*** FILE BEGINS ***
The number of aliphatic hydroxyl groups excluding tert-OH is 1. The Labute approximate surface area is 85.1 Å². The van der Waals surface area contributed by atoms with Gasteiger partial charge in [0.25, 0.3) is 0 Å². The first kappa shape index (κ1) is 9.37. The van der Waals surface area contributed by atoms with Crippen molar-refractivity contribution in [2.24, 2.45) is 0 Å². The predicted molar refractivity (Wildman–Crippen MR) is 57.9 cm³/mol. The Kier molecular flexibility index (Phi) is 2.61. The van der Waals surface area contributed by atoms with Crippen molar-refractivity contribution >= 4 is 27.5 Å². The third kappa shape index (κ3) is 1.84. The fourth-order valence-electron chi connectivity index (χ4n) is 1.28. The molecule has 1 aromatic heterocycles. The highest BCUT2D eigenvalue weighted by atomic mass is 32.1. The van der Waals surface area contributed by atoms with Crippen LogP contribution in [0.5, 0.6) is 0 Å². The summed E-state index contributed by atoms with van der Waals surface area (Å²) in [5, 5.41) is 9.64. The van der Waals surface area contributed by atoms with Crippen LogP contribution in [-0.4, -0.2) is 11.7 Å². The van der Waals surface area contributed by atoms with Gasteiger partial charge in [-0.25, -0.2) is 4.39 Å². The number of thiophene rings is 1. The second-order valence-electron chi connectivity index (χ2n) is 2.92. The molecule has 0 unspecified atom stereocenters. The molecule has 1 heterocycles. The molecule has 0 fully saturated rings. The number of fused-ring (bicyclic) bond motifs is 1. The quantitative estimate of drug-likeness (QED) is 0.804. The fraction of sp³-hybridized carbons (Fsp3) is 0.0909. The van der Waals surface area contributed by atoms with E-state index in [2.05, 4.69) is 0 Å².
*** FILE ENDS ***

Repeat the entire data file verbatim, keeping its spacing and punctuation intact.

The number of aliphatic hydroxyl groups excluding tert-OH is 1. The Labute approximate surface area is 85.1 Å². The van der Waals surface area contributed by atoms with Gasteiger partial charge in [0.25, 0.3) is 0 Å². The first kappa shape index (κ1) is 9.37. The van der Waals surface area contributed by atoms with Crippen molar-refractivity contribution in [2.24, 2.45) is 0 Å². The predicted molar refractivity (Wildman–Crippen MR) is 57.9 cm³/mol. The Kier molecular flexibility index (Phi) is 2.61. The van der Waals surface area contributed by atoms with Crippen molar-refractivity contribution >= 4 is 27.5 Å². The third kappa shape index (κ3) is 1.84. The fourth-order valence-electron chi connectivity index (χ4n) is 1.28. The molecule has 1 aromatic heterocycles. The highest BCUT2D eigenvalue weighted by atomic mass is 32.1. The van der Waals surface area contributed by atoms with Crippen LogP contribution in [0.5, 0.6) is 0 Å². The summed E-state index contributed by atoms with van der Waals surface area (Å²) in [5, 5.41) is 9.64. The van der Waals surface area contributed by atoms with Crippen LogP contribution in [-0.4, -0.2) is 11.7 Å². The van der Waals surface area contributed by atoms with Gasteiger partial charge in [-0.25, -0.2) is 4.39 Å². The number of thiophene rings is 1. The second-order valence-electron chi connectivity index (χ2n) is 2.92. The molecule has 0 unspecified atom stereocenters. The molecule has 1 heterocycles. The molecule has 0 fully saturated rings. The number of fused-ring (bicyclic) bond motifs is 1. The quantitative estimate of drug-likeness (QED) is 0.804. The fraction of sp³-hybridized carbons (Fsp3) is 0.0909. The van der Waals surface area contributed by atoms with E-state index in [2.05, 4.69) is 0 Å².